Cultural Histories of Air and Illness Conference

June 8-9, 2018, University of Warwick

Cultural Histories of Air and Illness Conference
Millburn House
University of Warwick
8–9 June 2018

Air has always had an influence on the health of individuals, societies, cities, and nations. From Hippocrates’s belief that air affected the human body to Victorian medical theories on tropical climates and bad air as the source of disease, air was understood to have a direct effect on health and to be a cause of illness. With the advent of modern medicine, the role of air’s impact on human health has shifted, but remains present. For instance, current concerns about air pollution and respiratory disease, as well as the role climate change is playing on the health of ecosystems and nations, demonstrate the continued significance of air’s relationship to health. The Cultural Histories of Air and Illness Conference will span disciplines and periods to explore broadly the connections between health and the environment, and the ways in which this relationship has been constructed, debated, and disseminated.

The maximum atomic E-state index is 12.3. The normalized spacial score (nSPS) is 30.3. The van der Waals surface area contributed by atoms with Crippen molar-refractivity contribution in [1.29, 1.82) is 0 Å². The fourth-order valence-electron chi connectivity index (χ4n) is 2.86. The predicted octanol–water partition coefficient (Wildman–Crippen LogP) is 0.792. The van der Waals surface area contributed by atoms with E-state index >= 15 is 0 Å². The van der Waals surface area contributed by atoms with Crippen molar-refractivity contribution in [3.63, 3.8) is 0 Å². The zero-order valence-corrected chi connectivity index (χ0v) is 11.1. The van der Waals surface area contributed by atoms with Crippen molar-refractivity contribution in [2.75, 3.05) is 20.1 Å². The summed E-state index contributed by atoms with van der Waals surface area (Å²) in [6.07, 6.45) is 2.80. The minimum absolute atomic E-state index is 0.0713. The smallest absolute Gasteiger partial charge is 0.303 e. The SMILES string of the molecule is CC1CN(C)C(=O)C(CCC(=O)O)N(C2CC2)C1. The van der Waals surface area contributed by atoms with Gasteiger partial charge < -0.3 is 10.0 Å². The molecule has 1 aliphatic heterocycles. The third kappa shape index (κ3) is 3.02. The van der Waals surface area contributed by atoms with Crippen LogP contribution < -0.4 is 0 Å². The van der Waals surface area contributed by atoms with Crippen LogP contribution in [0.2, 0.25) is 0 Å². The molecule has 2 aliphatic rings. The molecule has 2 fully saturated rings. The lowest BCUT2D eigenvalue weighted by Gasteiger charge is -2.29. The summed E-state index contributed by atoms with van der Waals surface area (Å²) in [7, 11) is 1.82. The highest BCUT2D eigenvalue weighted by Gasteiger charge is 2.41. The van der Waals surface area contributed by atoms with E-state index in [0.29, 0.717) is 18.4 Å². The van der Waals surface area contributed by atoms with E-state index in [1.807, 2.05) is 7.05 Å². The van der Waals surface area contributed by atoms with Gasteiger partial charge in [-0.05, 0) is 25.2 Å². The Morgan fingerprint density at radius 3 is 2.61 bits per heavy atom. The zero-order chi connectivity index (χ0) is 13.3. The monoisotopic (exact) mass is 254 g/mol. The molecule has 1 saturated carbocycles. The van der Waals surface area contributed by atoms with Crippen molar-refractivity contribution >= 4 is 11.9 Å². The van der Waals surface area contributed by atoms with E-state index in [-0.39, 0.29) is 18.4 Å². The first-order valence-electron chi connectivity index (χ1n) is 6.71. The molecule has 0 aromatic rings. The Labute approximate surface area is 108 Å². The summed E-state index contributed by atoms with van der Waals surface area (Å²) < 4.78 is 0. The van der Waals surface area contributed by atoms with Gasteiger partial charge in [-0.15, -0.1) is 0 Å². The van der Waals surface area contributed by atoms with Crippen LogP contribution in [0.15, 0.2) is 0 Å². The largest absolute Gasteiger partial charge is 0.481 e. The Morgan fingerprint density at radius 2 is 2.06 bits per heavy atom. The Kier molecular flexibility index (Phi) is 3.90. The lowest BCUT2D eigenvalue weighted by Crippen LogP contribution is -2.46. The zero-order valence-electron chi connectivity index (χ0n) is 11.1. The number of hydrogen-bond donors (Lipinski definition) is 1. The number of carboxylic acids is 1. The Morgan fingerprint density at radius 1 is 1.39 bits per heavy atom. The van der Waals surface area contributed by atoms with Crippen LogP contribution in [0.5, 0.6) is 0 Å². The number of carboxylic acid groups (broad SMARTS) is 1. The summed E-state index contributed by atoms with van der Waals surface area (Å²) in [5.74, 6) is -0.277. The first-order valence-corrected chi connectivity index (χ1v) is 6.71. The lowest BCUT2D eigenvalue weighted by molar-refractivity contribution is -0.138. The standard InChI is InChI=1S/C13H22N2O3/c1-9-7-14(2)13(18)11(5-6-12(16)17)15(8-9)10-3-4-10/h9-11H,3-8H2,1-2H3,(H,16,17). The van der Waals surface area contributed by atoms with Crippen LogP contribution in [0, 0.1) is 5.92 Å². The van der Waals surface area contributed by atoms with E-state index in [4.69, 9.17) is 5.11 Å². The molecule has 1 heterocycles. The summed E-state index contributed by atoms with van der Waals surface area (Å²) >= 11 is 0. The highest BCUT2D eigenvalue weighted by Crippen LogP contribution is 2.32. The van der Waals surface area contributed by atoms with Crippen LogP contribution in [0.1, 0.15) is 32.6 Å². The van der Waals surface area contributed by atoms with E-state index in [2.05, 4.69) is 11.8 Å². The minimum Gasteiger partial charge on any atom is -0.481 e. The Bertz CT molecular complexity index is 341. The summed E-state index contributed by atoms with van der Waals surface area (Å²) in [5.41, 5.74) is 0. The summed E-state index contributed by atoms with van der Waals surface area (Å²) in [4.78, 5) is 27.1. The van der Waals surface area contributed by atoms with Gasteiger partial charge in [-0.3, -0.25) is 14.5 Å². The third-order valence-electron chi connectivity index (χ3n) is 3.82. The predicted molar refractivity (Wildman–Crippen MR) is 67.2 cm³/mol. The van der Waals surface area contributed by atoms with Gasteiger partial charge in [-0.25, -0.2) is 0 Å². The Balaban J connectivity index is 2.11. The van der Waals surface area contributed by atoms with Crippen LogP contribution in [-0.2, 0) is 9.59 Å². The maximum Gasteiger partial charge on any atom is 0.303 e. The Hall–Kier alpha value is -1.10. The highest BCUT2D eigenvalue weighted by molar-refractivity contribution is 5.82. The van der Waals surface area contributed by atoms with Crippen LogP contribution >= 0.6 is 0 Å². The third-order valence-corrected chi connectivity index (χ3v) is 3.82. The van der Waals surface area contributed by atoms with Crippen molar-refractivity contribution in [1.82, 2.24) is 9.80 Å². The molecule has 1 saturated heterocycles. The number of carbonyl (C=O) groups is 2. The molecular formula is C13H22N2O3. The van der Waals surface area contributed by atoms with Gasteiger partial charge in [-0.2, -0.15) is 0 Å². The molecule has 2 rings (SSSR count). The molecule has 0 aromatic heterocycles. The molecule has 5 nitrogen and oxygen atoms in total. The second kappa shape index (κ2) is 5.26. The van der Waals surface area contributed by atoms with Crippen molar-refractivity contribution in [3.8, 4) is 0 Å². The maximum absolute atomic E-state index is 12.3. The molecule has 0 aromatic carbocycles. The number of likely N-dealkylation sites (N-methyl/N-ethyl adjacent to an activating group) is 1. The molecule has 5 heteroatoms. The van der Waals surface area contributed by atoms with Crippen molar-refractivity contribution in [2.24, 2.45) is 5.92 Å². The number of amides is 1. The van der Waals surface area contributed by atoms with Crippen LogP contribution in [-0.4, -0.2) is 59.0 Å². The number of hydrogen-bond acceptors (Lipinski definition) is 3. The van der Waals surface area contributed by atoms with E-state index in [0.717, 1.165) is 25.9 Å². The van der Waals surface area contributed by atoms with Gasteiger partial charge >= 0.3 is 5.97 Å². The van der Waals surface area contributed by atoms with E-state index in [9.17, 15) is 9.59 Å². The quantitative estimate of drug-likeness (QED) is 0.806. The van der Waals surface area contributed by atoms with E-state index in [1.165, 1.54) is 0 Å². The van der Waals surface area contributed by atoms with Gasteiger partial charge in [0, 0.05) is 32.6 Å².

Registration is now open:

For further information about the conference, including information about travel and accommodation, please visit the conference webpage:

The conference is organized by Dr Amanda Sciampacone. For enquiries, please email the organizer: The conference is generously supported by the Leverhulme Trust, and the University of Warwick’s Humanities Research Centre and Department of History of Art.

Posted: May 10, 2018